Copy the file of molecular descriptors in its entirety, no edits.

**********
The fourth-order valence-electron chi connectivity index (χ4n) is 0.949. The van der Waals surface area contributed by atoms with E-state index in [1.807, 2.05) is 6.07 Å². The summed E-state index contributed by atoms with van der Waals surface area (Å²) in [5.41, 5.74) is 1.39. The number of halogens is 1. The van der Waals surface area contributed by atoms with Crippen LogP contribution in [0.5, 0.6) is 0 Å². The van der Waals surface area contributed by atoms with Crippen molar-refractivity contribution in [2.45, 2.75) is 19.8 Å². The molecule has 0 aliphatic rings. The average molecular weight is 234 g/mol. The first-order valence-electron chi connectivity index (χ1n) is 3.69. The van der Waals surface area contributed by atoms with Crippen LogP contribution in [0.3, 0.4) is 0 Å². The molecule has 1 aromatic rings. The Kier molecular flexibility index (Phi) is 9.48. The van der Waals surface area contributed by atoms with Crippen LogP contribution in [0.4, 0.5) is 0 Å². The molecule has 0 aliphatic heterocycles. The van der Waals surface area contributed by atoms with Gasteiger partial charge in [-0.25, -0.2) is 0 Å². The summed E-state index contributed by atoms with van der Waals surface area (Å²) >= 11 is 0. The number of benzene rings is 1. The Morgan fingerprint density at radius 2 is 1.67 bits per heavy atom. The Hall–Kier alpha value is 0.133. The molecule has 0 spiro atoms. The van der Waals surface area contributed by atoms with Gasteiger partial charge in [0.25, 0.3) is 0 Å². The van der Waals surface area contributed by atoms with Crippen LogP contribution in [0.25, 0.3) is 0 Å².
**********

The fourth-order valence-electron chi connectivity index (χ4n) is 0.949. The van der Waals surface area contributed by atoms with E-state index in [1.807, 2.05) is 6.07 Å². The summed E-state index contributed by atoms with van der Waals surface area (Å²) in [5.41, 5.74) is 1.39. The number of halogens is 1. The van der Waals surface area contributed by atoms with Crippen LogP contribution in [0.5, 0.6) is 0 Å². The van der Waals surface area contributed by atoms with Crippen molar-refractivity contribution in [2.45, 2.75) is 19.8 Å². The molecule has 0 aliphatic rings. The average molecular weight is 234 g/mol. The first-order valence-electron chi connectivity index (χ1n) is 3.69. The van der Waals surface area contributed by atoms with Crippen LogP contribution in [0.3, 0.4) is 0 Å². The molecule has 1 aromatic rings. The Kier molecular flexibility index (Phi) is 9.48. The van der Waals surface area contributed by atoms with Crippen LogP contribution in [0.4, 0.5) is 0 Å². The molecule has 0 aliphatic heterocycles. The van der Waals surface area contributed by atoms with Gasteiger partial charge in [-0.25, -0.2) is 0 Å². The summed E-state index contributed by atoms with van der Waals surface area (Å²) >= 11 is 0. The number of benzene rings is 1. The Morgan fingerprint density at radius 2 is 1.67 bits per heavy atom. The Hall–Kier alpha value is 0.133. The molecule has 0 spiro atoms. The van der Waals surface area contributed by atoms with Gasteiger partial charge in [0.25, 0.3) is 0 Å². The van der Waals surface area contributed by atoms with Crippen LogP contribution in [0.25, 0.3) is 0 Å².